Chris Sharrock knows about injuries. That’s why he’s doing what he can to help young athletes prevent them.
“As a young athlete, I was not taught the proper form in the weight room or how to implement recovery strategies, which led to some nagging and more serious injuries that significantly limited the length of my playing career,” he said. “That’s why I feel so strongly that only the most qualified and highly trained individuals should be working with their kid. Any trainer will tell you that they can work with your kid and put them through a workout that would bring the hardest Marine to his knees. But, only those with expertise related to development and maturation cycles can make a young athlete better. Giving them the information is something that I wish I would have had when I was at a young age.”
Sharrock, a 2002 graduate of George Rogers Clark High School and a three-sport standout in football, basketball and baseball, played running back at Georgetown College and is the career rushing leader at both schools. He is owner of Rock Sports Performance, which specializes in strength and speed training for athletes of all ages, particularly those ages 6-18.
“We’re all about building athletes,” Sharrock said. “You have to have a basic level of athleticism to be a good player in sports and that’s what we’re all about.¿We build athletes who can play any sport. I use a comprehensive, holistic approach to training young athletes and basically identify dysfunction and intervenes with corrective strategies.
“Next, I teach athletes to perform fundamental movement patterns properly, that are necessary for all sports. Once this is established, we begin to integrate those skills into higher level resistance-based activities after they are able to properly move.”
Sharrock also is a physical therapist at Kentucky Orthopedic Rehab Team (KORT) in Winchester and works around his schedule to train young athletes. He is a doctor of physical therapy, specializing in sports medicine and orthopedics, and also is a certified strength and conditioning specialist
“I do on-demand,” he said. “I am a full-time doctor of physical therapy and it gives me the opportunity to access and identify movement and other problems with kids. So once I am able to identify those problems and fix them, those kids move better, they feel better and they perform better and it keeps them from being injured. My work as a therapist goes hand-in-hand with what I do with the strength and conditioning (program) and they build upon one another.”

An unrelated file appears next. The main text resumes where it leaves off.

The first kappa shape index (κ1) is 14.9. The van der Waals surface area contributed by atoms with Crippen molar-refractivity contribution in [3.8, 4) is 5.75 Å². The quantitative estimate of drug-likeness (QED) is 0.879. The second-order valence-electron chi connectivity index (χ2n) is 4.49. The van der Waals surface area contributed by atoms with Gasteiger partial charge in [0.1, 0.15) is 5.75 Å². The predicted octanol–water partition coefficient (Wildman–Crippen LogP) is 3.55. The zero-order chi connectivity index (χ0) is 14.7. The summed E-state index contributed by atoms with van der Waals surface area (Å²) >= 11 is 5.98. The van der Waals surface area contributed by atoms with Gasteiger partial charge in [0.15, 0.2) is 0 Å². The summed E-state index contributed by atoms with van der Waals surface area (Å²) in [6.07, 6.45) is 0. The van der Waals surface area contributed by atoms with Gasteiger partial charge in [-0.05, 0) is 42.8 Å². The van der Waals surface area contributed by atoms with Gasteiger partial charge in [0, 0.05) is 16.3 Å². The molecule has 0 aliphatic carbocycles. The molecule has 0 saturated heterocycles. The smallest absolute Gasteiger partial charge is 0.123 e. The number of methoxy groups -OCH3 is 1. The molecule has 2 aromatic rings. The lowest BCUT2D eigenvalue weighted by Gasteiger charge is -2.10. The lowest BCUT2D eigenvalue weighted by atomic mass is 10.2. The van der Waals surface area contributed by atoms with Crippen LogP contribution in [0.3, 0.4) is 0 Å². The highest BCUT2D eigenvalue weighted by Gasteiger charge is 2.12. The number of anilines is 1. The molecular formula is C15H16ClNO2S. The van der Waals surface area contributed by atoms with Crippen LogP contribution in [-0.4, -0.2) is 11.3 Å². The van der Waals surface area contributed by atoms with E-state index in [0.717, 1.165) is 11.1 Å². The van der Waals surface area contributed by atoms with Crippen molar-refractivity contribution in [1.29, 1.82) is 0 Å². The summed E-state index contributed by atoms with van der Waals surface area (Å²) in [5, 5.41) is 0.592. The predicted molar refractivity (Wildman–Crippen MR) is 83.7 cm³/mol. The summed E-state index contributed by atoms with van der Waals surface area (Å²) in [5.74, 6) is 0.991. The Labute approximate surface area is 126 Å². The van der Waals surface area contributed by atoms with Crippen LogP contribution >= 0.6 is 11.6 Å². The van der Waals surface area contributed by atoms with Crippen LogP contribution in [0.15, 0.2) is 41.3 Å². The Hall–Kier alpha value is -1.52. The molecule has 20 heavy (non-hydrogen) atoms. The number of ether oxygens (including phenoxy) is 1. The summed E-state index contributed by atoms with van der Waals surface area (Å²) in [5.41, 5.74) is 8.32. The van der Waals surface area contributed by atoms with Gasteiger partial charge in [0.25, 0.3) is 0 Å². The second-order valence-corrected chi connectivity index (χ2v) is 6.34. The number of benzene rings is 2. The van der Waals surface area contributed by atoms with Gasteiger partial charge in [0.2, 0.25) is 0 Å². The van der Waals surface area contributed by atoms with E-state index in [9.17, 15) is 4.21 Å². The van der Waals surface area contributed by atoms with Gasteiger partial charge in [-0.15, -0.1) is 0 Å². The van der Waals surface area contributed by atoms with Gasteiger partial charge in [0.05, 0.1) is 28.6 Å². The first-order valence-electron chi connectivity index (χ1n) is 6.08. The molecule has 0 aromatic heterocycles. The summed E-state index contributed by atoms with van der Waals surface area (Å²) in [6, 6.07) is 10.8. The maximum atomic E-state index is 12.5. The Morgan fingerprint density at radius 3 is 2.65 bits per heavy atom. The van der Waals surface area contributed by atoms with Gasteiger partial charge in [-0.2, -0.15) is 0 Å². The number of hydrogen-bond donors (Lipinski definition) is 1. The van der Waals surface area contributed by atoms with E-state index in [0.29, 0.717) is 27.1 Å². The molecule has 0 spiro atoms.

Sharrock said his training regime helps provide a starting point for athletes of all ages in sports training.
“It lays a foundation of athleticism for all sports, (helps to) prevent injury, prevents chronic health conditions, increases performance, promotes life-long fitness, improves confidence and prepares them (in strength and conditioning),” he said. “It teaches kids to take care of their body for the rest of their lives, not only in the short-term, but also in the long-term.”
The awareness level for strength and conditioning programs is “starting to grow a little bit,” and “people are starting to understand the value (of strength and conditioning programs).”
“For decades, strength and conditioning has proven to be affective, safe and healthy for athletic development,” he said. “This is not anything new, but it’s been gaining a little bit more buzz recently.”
In Sharrock’s view, today’s young athletes are “much more sedentary outside of athletics than ever before.”
“This has created a generation of deconditioned athletes who are at a tremendously higher risk for injury,” he said, adding that playing just one sport over a variety of them also creates an issue. “This is not recommended and greatly inhibits a kid’s overall athletic development and leads to significant imbalances by performing the same skill repetitively.
“Practicing a sport skill such as hitting or pitching will not make a child a better athlete. They must focus on gaining qualities such as strength, power and mobility, which are the precursors of all sport skills. That’s why I am so passionate about using my knowledge and skills to better the next generation of athletes.”